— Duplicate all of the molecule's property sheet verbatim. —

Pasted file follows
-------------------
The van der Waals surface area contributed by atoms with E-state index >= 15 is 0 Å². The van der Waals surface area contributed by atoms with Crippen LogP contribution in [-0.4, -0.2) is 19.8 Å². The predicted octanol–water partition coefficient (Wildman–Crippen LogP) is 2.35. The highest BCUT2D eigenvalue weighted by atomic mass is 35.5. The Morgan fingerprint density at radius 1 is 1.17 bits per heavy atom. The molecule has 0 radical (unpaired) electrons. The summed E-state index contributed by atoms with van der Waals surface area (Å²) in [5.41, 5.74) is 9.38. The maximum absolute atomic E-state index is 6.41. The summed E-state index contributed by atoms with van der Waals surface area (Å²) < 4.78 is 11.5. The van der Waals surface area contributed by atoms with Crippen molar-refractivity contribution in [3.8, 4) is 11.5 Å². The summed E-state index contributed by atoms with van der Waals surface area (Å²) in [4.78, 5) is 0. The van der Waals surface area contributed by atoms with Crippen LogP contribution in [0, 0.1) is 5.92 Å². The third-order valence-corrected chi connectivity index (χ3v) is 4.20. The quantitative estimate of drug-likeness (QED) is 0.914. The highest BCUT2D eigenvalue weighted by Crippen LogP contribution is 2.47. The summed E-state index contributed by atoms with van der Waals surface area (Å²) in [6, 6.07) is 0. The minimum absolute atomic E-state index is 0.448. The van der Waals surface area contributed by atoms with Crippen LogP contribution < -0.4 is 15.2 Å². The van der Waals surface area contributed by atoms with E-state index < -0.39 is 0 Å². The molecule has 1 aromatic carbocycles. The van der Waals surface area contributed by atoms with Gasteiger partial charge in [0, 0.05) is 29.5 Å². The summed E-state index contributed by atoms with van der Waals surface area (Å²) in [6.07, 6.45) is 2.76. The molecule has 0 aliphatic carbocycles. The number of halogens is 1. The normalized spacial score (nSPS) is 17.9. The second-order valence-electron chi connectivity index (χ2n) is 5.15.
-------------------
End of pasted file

The van der Waals surface area contributed by atoms with E-state index >= 15 is 0 Å². The van der Waals surface area contributed by atoms with Crippen LogP contribution in [-0.4, -0.2) is 19.8 Å². The predicted octanol–water partition coefficient (Wildman–Crippen LogP) is 2.35. The highest BCUT2D eigenvalue weighted by atomic mass is 35.5. The Morgan fingerprint density at radius 1 is 1.17 bits per heavy atom. The molecule has 0 radical (unpaired) electrons. The summed E-state index contributed by atoms with van der Waals surface area (Å²) in [5.41, 5.74) is 9.38. The maximum absolute atomic E-state index is 6.41. The summed E-state index contributed by atoms with van der Waals surface area (Å²) < 4.78 is 11.5. The van der Waals surface area contributed by atoms with Crippen molar-refractivity contribution in [3.8, 4) is 11.5 Å². The summed E-state index contributed by atoms with van der Waals surface area (Å²) in [4.78, 5) is 0. The van der Waals surface area contributed by atoms with Crippen LogP contribution in [0, 0.1) is 5.92 Å². The third-order valence-corrected chi connectivity index (χ3v) is 4.20. The quantitative estimate of drug-likeness (QED) is 0.914. The highest BCUT2D eigenvalue weighted by Crippen LogP contribution is 2.47. The summed E-state index contributed by atoms with van der Waals surface area (Å²) in [6, 6.07) is 0. The minimum absolute atomic E-state index is 0.448. The van der Waals surface area contributed by atoms with Crippen LogP contribution < -0.4 is 15.2 Å². The van der Waals surface area contributed by atoms with E-state index < -0.39 is 0 Å². The molecule has 1 aromatic carbocycles. The van der Waals surface area contributed by atoms with Gasteiger partial charge in [0, 0.05) is 29.5 Å². The summed E-state index contributed by atoms with van der Waals surface area (Å²) in [6.07, 6.45) is 2.76. The molecule has 0 aliphatic carbocycles. The number of halogens is 1. The normalized spacial score (nSPS) is 17.9. The second-order valence-electron chi connectivity index (χ2n) is 5.15.